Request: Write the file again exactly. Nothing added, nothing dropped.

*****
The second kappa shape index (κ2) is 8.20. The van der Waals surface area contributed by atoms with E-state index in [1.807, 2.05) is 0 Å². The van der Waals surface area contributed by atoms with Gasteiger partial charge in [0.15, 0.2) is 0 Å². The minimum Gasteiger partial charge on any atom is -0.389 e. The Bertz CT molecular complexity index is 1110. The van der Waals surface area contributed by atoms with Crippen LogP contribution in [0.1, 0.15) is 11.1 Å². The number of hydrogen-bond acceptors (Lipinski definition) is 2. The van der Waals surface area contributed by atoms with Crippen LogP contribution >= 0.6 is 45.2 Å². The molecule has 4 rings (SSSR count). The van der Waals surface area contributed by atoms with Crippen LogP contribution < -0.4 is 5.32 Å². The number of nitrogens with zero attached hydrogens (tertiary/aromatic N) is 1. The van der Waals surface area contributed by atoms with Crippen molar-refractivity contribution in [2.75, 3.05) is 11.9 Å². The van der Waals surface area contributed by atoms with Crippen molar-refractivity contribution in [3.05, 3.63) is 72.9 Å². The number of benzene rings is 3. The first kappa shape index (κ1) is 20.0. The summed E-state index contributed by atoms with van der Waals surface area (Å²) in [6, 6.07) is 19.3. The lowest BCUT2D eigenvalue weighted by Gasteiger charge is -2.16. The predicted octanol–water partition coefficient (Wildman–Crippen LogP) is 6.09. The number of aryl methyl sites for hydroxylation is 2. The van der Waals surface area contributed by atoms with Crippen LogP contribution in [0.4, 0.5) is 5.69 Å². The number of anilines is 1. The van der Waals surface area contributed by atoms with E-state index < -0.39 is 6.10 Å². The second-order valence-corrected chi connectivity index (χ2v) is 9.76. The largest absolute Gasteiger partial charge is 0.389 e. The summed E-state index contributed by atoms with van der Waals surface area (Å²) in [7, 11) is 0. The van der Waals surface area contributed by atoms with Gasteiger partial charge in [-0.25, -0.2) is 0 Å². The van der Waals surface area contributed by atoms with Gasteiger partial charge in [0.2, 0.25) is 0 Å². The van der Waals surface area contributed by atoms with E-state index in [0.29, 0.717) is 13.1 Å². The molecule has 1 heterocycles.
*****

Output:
The second kappa shape index (κ2) is 8.20. The van der Waals surface area contributed by atoms with E-state index in [1.807, 2.05) is 0 Å². The van der Waals surface area contributed by atoms with Gasteiger partial charge in [0.15, 0.2) is 0 Å². The minimum Gasteiger partial charge on any atom is -0.389 e. The Bertz CT molecular complexity index is 1110. The van der Waals surface area contributed by atoms with Crippen LogP contribution in [0.1, 0.15) is 11.1 Å². The number of hydrogen-bond acceptors (Lipinski definition) is 2. The van der Waals surface area contributed by atoms with Crippen LogP contribution >= 0.6 is 45.2 Å². The molecule has 4 rings (SSSR count). The van der Waals surface area contributed by atoms with Crippen LogP contribution < -0.4 is 5.32 Å². The number of nitrogens with zero attached hydrogens (tertiary/aromatic N) is 1. The van der Waals surface area contributed by atoms with Crippen molar-refractivity contribution in [2.75, 3.05) is 11.9 Å². The van der Waals surface area contributed by atoms with Crippen molar-refractivity contribution in [3.05, 3.63) is 72.9 Å². The number of benzene rings is 3. The first kappa shape index (κ1) is 20.0. The summed E-state index contributed by atoms with van der Waals surface area (Å²) in [6, 6.07) is 19.3. The lowest BCUT2D eigenvalue weighted by Gasteiger charge is -2.16. The predicted octanol–water partition coefficient (Wildman–Crippen LogP) is 6.09. The number of aryl methyl sites for hydroxylation is 2. The van der Waals surface area contributed by atoms with Crippen LogP contribution in [0.4, 0.5) is 5.69 Å². The number of anilines is 1. The van der Waals surface area contributed by atoms with E-state index < -0.39 is 6.10 Å². The second-order valence-corrected chi connectivity index (χ2v) is 9.76. The largest absolute Gasteiger partial charge is 0.389 e. The summed E-state index contributed by atoms with van der Waals surface area (Å²) in [7, 11) is 0. The van der Waals surface area contributed by atoms with Gasteiger partial charge in [-0.25, -0.2) is 0 Å². The van der Waals surface area contributed by atoms with Gasteiger partial charge in [0.2, 0.25) is 0 Å². The van der Waals surface area contributed by atoms with E-state index in [0.29, 0.717) is 13.1 Å². The molecule has 1 heterocycles.